For the financial year ended October 2020, the company reported a net loss for the first time in over 40 years . The loss was largely on account of the loss of revenues as theme parks and movie theatres shut down due to the pandemic. In FY 2020, both of those segments saw a 37% and 13% drop in revenues, respectively. Combined contribution from these segments to the total revenue was around 40% compared to a combined contribution of 50% in FY 2019.
It’s worth noting that the Studio segment still managed to record a profit of $2.5b in 2020 despite the massive drop in revenues. The decline in revenues was offset by lower amortization, marketing, and distribution costs compared to 2020.
At the last balance sheet update, the company was sitting at almost $18b in cash, which ballooned (from $5.4b at the previous update) as a result of $11b raised via debt. This was done in an attempt to enhance its liquidity amidst a pandemic. However, this debt capital raise, along with Disney’s Fox acquisition (the company assumed approximately $19.2 billion of debt as a part of the acquisition) has caused the company’s debt to shoot up. Long-term debt at the last update was $53b versus $13b in 2015.
Over the last five years, Disney’s cash flows from operations have averaged around 20% as a percent of revenues. In 2019 and 2020 however, that share fell to 9.5% and 11%, respectively. It is important to note that cash flows from operations in 2019 are skewed by a $7.6b tax obligation that arose from the spin-off of Fox.
Apart from raising debt, the company has also suspended its dividend to preserve cash. The move was announced in May, but recently, activist investor Dan Loeb through his hedge fund, Third Point LLC, urged the company to cancel dividends permanently to redirect investments into Disney Plus. If Disney does cancel its dividend for the foreseeable future, it could save $3 billion annually.
Overall, the company seems to be sitting in a comfortable position, liquidity-wise with a $17.25b credit facility to boot. Even so, investors might need to keep an eye on Disney’s balance sheet.
What’s next: Future expectations, steps taken, and analyst forecasts
While Bob Iger’s successor, Bob Chapek, seemed to have inherited a strong company initially, the current CEO seems to have a hard job nowadays as a result of the challenges brought about by the Coronavirus pandemic and the threat it poses to Disney’s business. It was perhaps, for this reason, Iger is back at the helm to help steer the company through the uncertain future that lies ahead.
While the COVID-19 virus seems to have affected almost every segment of Disney’s business, its streaming business seems to have thrived. Disney Plus, ESPN Plus, and Hulu have touched over 120 million paid subscriptions combined. This growing segment will likely support Disney’s legacy business in the face of a pandemic.
One of the key strategic steps taken by the company recently includes an organisational restructuring that centralizes all its media segments into a single segment- Media and Entertainment distribution. The company believes this would help further accelerate the business. The segment would be responsible for monetization of content, including distribution and ad sales, and would also oversee Disney Plus. The new structure would be effective immediately and the company expects to transition to financial reporting under this structure in Q1 2021. Further details of the company’s DTC strategies are expected to be unveiled on December 10.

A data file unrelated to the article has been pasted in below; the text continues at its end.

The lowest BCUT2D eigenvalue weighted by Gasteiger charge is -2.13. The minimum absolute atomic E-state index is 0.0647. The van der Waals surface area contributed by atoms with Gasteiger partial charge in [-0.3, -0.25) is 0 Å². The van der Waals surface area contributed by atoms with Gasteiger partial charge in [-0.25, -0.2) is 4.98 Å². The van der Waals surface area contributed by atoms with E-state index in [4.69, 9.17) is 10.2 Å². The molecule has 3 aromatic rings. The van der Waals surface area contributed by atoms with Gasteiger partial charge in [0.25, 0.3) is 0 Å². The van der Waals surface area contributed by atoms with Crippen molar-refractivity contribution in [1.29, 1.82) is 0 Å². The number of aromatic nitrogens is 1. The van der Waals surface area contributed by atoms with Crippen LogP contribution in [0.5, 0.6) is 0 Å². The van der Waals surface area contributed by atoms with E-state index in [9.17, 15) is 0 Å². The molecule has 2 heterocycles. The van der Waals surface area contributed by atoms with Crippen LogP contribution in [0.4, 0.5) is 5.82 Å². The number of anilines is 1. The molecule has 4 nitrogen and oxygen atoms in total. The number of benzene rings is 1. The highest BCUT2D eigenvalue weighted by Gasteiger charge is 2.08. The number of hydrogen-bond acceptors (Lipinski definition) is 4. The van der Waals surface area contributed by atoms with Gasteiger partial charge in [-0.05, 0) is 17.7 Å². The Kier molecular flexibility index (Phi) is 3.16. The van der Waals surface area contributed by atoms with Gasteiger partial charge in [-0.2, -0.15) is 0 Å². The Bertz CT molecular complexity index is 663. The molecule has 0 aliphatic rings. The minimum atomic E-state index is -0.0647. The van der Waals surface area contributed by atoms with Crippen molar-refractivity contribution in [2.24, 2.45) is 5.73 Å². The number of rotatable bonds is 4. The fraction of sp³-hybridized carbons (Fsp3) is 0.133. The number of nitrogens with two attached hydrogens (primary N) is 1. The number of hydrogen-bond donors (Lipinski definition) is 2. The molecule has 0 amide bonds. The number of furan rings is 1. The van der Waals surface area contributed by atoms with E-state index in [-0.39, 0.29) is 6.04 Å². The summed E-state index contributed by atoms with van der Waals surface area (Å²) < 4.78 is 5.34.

Analysts expect Disney’s annual revenue to go back to pre-pandemic levels in 2021, rising by almost 7% with a further 19% forecast for 2022. However, expectations of a recovery in its bottom-line are not as optimistic. While EPS is expected to recover in 2021 and 2022, it’s not until 2023 that analysts expect earnings to go back to at least pre-pandemic levels.
NYSE: DIS Earnings and Revenue Growth Forecasts (Source: Simply Wall St)
If reports are to be believed about repressed demand for Disney’s services - mainly Studio and Parks, the recovery could perhaps come much sooner. Add to that, a vaccine on the horizon , Disney might be able to return to business as usual much sooner than expected.
Disney is a heavyweight when it comes to movies and multiplexes, especially with the recent addition of Fox. In spite of the upheavals it has faced recently, the company seems to have found a way to deliver quality content to its audience, through its various platforms. Having the ability to bring new content directly to streaming seems like a good strategy not just against a pandemic, but even after the dust of the pandemic has settled.
Backed by some of the strongest brands and its huge customer base, the company wields the financial power to make strategic decisions related to capital allocation in the face of uncertainty. These include suspension of dividends to preserve liquidity, choosing to retire a portion of its debt, or even growing its streaming business. Along with that, the company’s ability to generate stable cash flows should help it ride out the bedlam caused by the pandemic. However, as we mentioned before, debt is always a risk.
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Simply Wall St analyst Kshitija Bhandaru and Simply Wall St have no position in any of the companies mentioned. This article is general in nature. It does not constitute a recommendation to buy or sell any stock and does not take account of your objectives, or your financial situation. We aim to bring you long-term focused analysis driven by fundamental data. Note that our analysis may not factor in the latest price-sensitive company announcements or qualitative material.